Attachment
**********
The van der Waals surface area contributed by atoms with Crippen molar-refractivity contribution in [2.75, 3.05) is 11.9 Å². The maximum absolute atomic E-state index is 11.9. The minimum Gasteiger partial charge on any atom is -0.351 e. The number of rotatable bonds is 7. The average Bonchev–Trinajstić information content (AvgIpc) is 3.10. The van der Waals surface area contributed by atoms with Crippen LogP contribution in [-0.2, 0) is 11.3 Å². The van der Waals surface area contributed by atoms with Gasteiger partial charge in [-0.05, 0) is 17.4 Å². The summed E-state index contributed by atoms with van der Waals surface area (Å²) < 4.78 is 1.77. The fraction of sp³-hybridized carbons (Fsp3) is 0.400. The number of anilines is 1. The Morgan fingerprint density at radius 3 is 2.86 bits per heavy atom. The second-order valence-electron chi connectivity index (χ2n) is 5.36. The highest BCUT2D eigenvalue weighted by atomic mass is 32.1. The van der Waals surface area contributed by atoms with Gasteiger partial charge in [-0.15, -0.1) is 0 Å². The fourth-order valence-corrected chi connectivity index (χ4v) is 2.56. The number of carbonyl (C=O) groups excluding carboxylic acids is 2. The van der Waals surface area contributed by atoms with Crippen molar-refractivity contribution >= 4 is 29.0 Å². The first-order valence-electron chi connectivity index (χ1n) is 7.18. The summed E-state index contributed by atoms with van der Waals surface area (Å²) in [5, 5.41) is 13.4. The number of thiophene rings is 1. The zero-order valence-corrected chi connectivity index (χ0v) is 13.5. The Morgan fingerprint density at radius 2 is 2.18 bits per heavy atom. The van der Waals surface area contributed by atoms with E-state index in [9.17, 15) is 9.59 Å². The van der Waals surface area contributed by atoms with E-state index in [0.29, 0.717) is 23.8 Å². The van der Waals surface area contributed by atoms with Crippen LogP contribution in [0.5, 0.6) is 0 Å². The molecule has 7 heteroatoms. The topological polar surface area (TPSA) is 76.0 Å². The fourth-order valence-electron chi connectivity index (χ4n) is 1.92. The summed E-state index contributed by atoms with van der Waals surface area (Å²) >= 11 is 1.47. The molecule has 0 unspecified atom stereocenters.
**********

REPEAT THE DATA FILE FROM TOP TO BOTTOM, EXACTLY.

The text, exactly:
The van der Waals surface area contributed by atoms with Crippen molar-refractivity contribution in [2.75, 3.05) is 11.9 Å². The maximum absolute atomic E-state index is 11.9. The minimum Gasteiger partial charge on any atom is -0.351 e. The number of rotatable bonds is 7. The average Bonchev–Trinajstić information content (AvgIpc) is 3.10. The van der Waals surface area contributed by atoms with Crippen LogP contribution in [-0.2, 0) is 11.3 Å². The van der Waals surface area contributed by atoms with Gasteiger partial charge in [-0.05, 0) is 17.4 Å². The summed E-state index contributed by atoms with van der Waals surface area (Å²) < 4.78 is 1.77. The fraction of sp³-hybridized carbons (Fsp3) is 0.400. The number of anilines is 1. The Morgan fingerprint density at radius 3 is 2.86 bits per heavy atom. The second-order valence-electron chi connectivity index (χ2n) is 5.36. The highest BCUT2D eigenvalue weighted by atomic mass is 32.1. The van der Waals surface area contributed by atoms with Gasteiger partial charge in [-0.15, -0.1) is 0 Å². The fourth-order valence-corrected chi connectivity index (χ4v) is 2.56. The number of carbonyl (C=O) groups excluding carboxylic acids is 2. The van der Waals surface area contributed by atoms with Crippen molar-refractivity contribution >= 4 is 29.0 Å². The first-order valence-electron chi connectivity index (χ1n) is 7.18. The summed E-state index contributed by atoms with van der Waals surface area (Å²) in [5, 5.41) is 13.4. The number of thiophene rings is 1. The zero-order valence-corrected chi connectivity index (χ0v) is 13.5. The Morgan fingerprint density at radius 2 is 2.18 bits per heavy atom. The van der Waals surface area contributed by atoms with E-state index in [9.17, 15) is 9.59 Å². The van der Waals surface area contributed by atoms with E-state index in [0.29, 0.717) is 23.8 Å². The van der Waals surface area contributed by atoms with Crippen LogP contribution in [0.5, 0.6) is 0 Å². The molecule has 7 heteroatoms. The topological polar surface area (TPSA) is 76.0 Å². The fourth-order valence-electron chi connectivity index (χ4n) is 1.92. The summed E-state index contributed by atoms with van der Waals surface area (Å²) >= 11 is 1.47. The molecule has 0 unspecified atom stereocenters.